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Not For The Faintheart(ed)

Posted on Friday June 27, 2008, 14:35 by Damon Wise in Edinburgh International Film Festival
Not For The Faintheart(ed)

It's Friday afternoon and I'm on the train hurtling back to London. Sadly, I don't have any more reviews to update as I spent the whole day interviewing yesterday, which meant missing the closing film Faintheart. Made by MySpace users, who voted on its director and content, the film will close the 62nd Edinburgh Film Festival tomorrow with an amiable sigh rather than a whimper, if the local chatter is to be believed. Still, it's been a grand ten days, and if there were concerns that moving the event from August to June would be commercial suicide, the figures seem to suggest a cautious success. When I spoke to the festival's managing director Ginnie Atkinson on Monday she told me that ticket sales had already surpassed the figures for the equivalent period in the last festival. Even the obscure Argentinian movies had sold out, although the festival's artistic director Hannah McGill told me shortly after that there were some surprising anomalies: Errol Morris's Standard Operating Procedure, a hot ticket at the Berlin Film Festival in February and one of the fest's biggest coups, had been a hard sell, perhaps proving that, just as films such Rendition, Valley Of Elah and Stop Loss are failing in the feature arena, even prestige docs about Iraq aren't grabbing the public eye.

Free of the mass distractions of the Fringe, The EIFF felt like a film festival in a way that it probably hasn't in a long time. More central accommodation meant that more people congregated in the Delegate Centre, or next door in the Point hotel's Monbdododdo Bar (or whatever it's called). I was a little concerned that every new arrival at the fest went straight to the video library to catch up on the opening weekend's films, but this did mean that word-of-mouth enabled smaller films to have their moment. This principally refers to Let The Right One In, the beautiful Swedish vampire movie that won the inaugural Really Good Film Award (or something) presented at last night's party, where I met one of the animators from Wall.E and a man with big shoes who turned out to be a friend of a friend, and whose film, Spike, I have promised to see. The festival's own Michael Powell award will be announced tomorrow, which should be interesting.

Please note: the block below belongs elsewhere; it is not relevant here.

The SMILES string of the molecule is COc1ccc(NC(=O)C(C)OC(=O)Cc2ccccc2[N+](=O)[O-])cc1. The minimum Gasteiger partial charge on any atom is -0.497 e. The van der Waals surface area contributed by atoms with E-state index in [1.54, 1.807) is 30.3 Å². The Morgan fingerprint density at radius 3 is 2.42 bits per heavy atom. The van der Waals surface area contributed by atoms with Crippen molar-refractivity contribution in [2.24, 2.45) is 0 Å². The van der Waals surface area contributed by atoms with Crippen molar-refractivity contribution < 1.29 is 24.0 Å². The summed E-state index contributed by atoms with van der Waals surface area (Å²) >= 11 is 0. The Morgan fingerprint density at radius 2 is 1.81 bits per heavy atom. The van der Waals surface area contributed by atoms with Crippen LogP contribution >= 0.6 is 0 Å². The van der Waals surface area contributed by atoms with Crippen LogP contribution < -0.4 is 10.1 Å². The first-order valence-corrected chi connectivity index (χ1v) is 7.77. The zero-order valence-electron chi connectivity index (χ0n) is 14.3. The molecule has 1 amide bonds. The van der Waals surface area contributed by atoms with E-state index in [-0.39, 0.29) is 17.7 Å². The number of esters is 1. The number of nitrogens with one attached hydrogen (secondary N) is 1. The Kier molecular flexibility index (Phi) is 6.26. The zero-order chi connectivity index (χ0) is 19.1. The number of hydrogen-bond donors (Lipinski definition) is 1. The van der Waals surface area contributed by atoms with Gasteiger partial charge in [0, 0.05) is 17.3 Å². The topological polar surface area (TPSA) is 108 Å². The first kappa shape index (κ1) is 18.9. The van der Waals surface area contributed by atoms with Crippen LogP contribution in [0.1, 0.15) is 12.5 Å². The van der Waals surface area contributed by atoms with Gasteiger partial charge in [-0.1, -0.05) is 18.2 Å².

There was also much less emphasis on stars, and it felt as if the fest no longer felt the need to compete with the cult of marquee billing that dominates the other festivals. Put it this way, if the Fringe can attract Ricky Gervais, then the film festival needs to offer something equally big in its field, which, pound for pound, means a Tarantino or a George Clooney, who get invited by every fest on the globe, and the chances of them even being free, let alone accepting, are small to start with. But in June, the films stood by themselves, with their makers visible and easy to mix with. The makers of Three Miles North Of Molkom were indefatigable festival favourites, and I hope their film sells soon, even if I haven't seen it (Sam is a fan). Indeed, speaking personally, I've been rather spoiled, socially. My onstage interview with Shane Meadows was certainly memorable, if only for Shane offering to be Grace Jones to my Russell Harty, and yesterday was pretty incredible too, starting with a fascinating chat with Jose Padilha, director of Elite Squad (which you'll see as a DVD extra), and ending with a small party for Man On Wire, where I introduced director James Marsh to the wonderful Tarsem, the most indefatigable talker in the known world. Poor James had suffered a technical glitch during his screening, but his spirits soared afterwards when a member of the audience told him that the film had been one of the three most memorable cinematic experiences he'd had in his life. Big deal, you might think. Well, the man speaking was one of the festival's most famous patrons, Sir Sean Connery, who very nearly joined us for a drink or two until tiredness forced him to head back to his hotel (he's 77, you know, and his fire alarm went off twice in the middle of the night last week). That would have made a great end to an already fun festival, but, to be honest, I was pretty pleased with the experiences I had in the bag...

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